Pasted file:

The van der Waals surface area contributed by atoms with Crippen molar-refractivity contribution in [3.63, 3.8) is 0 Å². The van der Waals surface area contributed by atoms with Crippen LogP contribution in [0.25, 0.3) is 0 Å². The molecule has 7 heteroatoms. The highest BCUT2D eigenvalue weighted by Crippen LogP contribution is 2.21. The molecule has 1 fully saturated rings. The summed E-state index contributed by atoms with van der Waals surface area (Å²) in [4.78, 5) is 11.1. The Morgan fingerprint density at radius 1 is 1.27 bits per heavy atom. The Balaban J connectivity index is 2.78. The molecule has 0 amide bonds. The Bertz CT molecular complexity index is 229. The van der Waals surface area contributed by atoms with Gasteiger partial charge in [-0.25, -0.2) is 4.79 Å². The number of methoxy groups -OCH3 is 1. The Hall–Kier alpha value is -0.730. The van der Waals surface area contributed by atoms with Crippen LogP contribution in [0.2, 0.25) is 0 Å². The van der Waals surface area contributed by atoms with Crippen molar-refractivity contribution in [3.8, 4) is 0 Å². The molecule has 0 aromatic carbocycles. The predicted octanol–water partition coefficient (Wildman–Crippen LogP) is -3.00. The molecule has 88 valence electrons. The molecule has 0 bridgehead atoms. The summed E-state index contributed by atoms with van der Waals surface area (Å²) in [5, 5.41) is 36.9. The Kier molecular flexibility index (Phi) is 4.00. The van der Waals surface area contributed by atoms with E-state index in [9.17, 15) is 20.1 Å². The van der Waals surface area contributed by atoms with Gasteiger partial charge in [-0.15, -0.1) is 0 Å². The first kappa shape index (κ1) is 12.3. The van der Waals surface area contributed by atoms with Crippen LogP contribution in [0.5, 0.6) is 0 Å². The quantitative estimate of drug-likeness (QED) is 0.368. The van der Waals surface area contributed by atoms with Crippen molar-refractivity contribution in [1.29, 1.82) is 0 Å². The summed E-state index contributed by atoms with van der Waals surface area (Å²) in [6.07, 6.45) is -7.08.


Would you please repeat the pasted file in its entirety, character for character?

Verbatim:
The van der Waals surface area contributed by atoms with Crippen molar-refractivity contribution in [3.63, 3.8) is 0 Å². The van der Waals surface area contributed by atoms with Crippen LogP contribution in [0.25, 0.3) is 0 Å². The molecule has 7 heteroatoms. The highest BCUT2D eigenvalue weighted by Crippen LogP contribution is 2.21. The molecule has 1 fully saturated rings. The summed E-state index contributed by atoms with van der Waals surface area (Å²) in [4.78, 5) is 11.1. The Morgan fingerprint density at radius 1 is 1.27 bits per heavy atom. The Balaban J connectivity index is 2.78. The molecule has 0 amide bonds. The Bertz CT molecular complexity index is 229. The van der Waals surface area contributed by atoms with Gasteiger partial charge in [-0.25, -0.2) is 4.79 Å². The number of methoxy groups -OCH3 is 1. The Hall–Kier alpha value is -0.730. The van der Waals surface area contributed by atoms with Crippen LogP contribution in [0.2, 0.25) is 0 Å². The van der Waals surface area contributed by atoms with Crippen molar-refractivity contribution in [3.8, 4) is 0 Å². The molecule has 0 aromatic carbocycles. The predicted octanol–water partition coefficient (Wildman–Crippen LogP) is -3.00. The molecule has 88 valence electrons. The molecule has 0 bridgehead atoms. The summed E-state index contributed by atoms with van der Waals surface area (Å²) in [5, 5.41) is 36.9. The Kier molecular flexibility index (Phi) is 4.00. The van der Waals surface area contributed by atoms with E-state index in [9.17, 15) is 20.1 Å². The van der Waals surface area contributed by atoms with Gasteiger partial charge in [-0.15, -0.1) is 0 Å². The first kappa shape index (κ1) is 12.3. The van der Waals surface area contributed by atoms with Crippen LogP contribution in [0.5, 0.6) is 0 Å². The quantitative estimate of drug-likeness (QED) is 0.368. The van der Waals surface area contributed by atoms with Crippen molar-refractivity contribution in [1.29, 1.82) is 0 Å². The summed E-state index contributed by atoms with van der Waals surface area (Å²) in [6.07, 6.45) is -7.08.